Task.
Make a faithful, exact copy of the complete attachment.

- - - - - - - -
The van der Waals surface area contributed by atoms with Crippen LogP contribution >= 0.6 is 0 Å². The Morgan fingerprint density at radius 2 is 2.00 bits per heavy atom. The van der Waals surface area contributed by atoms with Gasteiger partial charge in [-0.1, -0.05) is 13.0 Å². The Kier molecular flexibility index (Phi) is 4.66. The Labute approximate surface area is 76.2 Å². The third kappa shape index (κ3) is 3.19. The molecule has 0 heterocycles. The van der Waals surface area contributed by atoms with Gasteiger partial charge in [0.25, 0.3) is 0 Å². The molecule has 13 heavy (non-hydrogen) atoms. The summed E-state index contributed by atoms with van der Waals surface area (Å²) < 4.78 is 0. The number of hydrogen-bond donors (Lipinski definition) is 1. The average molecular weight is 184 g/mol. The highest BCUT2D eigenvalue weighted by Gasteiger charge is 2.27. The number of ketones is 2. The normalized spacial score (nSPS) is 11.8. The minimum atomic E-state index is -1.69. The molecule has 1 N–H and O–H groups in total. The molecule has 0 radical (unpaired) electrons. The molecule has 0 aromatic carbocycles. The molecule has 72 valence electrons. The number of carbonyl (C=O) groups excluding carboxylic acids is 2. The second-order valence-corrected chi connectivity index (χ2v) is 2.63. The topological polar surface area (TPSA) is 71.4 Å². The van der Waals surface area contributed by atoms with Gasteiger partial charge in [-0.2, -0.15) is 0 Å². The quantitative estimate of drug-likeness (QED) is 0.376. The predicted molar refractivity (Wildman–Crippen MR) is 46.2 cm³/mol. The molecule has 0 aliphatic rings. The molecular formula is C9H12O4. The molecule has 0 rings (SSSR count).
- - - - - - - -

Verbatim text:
The van der Waals surface area contributed by atoms with Crippen LogP contribution >= 0.6 is 0 Å². The Morgan fingerprint density at radius 2 is 2.00 bits per heavy atom. The van der Waals surface area contributed by atoms with Gasteiger partial charge in [-0.1, -0.05) is 13.0 Å². The Kier molecular flexibility index (Phi) is 4.66. The Labute approximate surface area is 76.2 Å². The third kappa shape index (κ3) is 3.19. The molecule has 0 heterocycles. The van der Waals surface area contributed by atoms with Gasteiger partial charge in [0.25, 0.3) is 0 Å². The molecule has 13 heavy (non-hydrogen) atoms. The summed E-state index contributed by atoms with van der Waals surface area (Å²) < 4.78 is 0. The number of hydrogen-bond donors (Lipinski definition) is 1. The average molecular weight is 184 g/mol. The highest BCUT2D eigenvalue weighted by Gasteiger charge is 2.27. The number of ketones is 2. The normalized spacial score (nSPS) is 11.8. The minimum atomic E-state index is -1.69. The molecule has 1 N–H and O–H groups in total. The molecule has 0 radical (unpaired) electrons. The molecule has 0 aromatic carbocycles. The molecule has 72 valence electrons. The number of carbonyl (C=O) groups excluding carboxylic acids is 2. The second-order valence-corrected chi connectivity index (χ2v) is 2.63. The topological polar surface area (TPSA) is 71.4 Å². The van der Waals surface area contributed by atoms with Gasteiger partial charge in [-0.2, -0.15) is 0 Å². The quantitative estimate of drug-likeness (QED) is 0.376. The predicted molar refractivity (Wildman–Crippen MR) is 46.2 cm³/mol. The molecule has 0 aliphatic rings. The molecular formula is C9H12O4. The molecule has 0 rings (SSSR count).